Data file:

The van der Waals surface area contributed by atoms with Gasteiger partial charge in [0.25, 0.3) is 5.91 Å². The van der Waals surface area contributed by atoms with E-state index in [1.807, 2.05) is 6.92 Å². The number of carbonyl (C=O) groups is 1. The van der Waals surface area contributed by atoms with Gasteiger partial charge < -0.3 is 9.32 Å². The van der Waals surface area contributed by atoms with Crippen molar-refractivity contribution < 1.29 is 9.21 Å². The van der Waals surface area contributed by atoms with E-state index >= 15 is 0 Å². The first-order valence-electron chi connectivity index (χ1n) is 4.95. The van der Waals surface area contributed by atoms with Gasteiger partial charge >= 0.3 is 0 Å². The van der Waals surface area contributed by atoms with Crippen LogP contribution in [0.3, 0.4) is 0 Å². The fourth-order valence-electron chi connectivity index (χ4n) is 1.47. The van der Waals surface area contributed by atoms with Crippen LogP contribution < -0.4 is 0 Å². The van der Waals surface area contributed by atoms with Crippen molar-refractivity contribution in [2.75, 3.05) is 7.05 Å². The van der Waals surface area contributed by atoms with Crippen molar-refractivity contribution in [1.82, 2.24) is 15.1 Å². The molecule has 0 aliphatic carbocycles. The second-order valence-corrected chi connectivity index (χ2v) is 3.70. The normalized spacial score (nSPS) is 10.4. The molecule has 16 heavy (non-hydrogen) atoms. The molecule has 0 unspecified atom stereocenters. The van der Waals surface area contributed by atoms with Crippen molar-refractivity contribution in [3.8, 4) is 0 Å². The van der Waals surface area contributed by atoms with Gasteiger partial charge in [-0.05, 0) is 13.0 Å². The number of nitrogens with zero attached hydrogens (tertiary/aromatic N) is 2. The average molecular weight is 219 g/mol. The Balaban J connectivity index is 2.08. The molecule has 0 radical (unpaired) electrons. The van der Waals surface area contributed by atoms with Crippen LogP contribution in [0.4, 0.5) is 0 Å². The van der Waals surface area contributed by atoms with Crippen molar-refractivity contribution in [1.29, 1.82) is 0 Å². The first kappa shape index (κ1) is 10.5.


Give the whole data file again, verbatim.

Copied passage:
The van der Waals surface area contributed by atoms with Gasteiger partial charge in [0.25, 0.3) is 5.91 Å². The van der Waals surface area contributed by atoms with E-state index in [1.807, 2.05) is 6.92 Å². The number of carbonyl (C=O) groups is 1. The van der Waals surface area contributed by atoms with Gasteiger partial charge < -0.3 is 9.32 Å². The van der Waals surface area contributed by atoms with Crippen molar-refractivity contribution < 1.29 is 9.21 Å². The van der Waals surface area contributed by atoms with E-state index >= 15 is 0 Å². The first-order valence-electron chi connectivity index (χ1n) is 4.95. The van der Waals surface area contributed by atoms with Gasteiger partial charge >= 0.3 is 0 Å². The van der Waals surface area contributed by atoms with Crippen LogP contribution in [0.3, 0.4) is 0 Å². The fourth-order valence-electron chi connectivity index (χ4n) is 1.47. The van der Waals surface area contributed by atoms with Crippen LogP contribution < -0.4 is 0 Å². The van der Waals surface area contributed by atoms with Crippen molar-refractivity contribution in [2.75, 3.05) is 7.05 Å². The van der Waals surface area contributed by atoms with Crippen molar-refractivity contribution in [1.82, 2.24) is 15.1 Å². The molecule has 0 aliphatic carbocycles. The second-order valence-corrected chi connectivity index (χ2v) is 3.70. The normalized spacial score (nSPS) is 10.4. The molecule has 16 heavy (non-hydrogen) atoms. The molecule has 0 unspecified atom stereocenters. The van der Waals surface area contributed by atoms with Crippen molar-refractivity contribution in [3.8, 4) is 0 Å². The van der Waals surface area contributed by atoms with Gasteiger partial charge in [-0.05, 0) is 13.0 Å². The number of nitrogens with zero attached hydrogens (tertiary/aromatic N) is 2. The average molecular weight is 219 g/mol. The Balaban J connectivity index is 2.08. The molecule has 0 radical (unpaired) electrons. The van der Waals surface area contributed by atoms with Crippen LogP contribution in [0.4, 0.5) is 0 Å². The van der Waals surface area contributed by atoms with Crippen molar-refractivity contribution in [1.29, 1.82) is 0 Å². The first kappa shape index (κ1) is 10.5.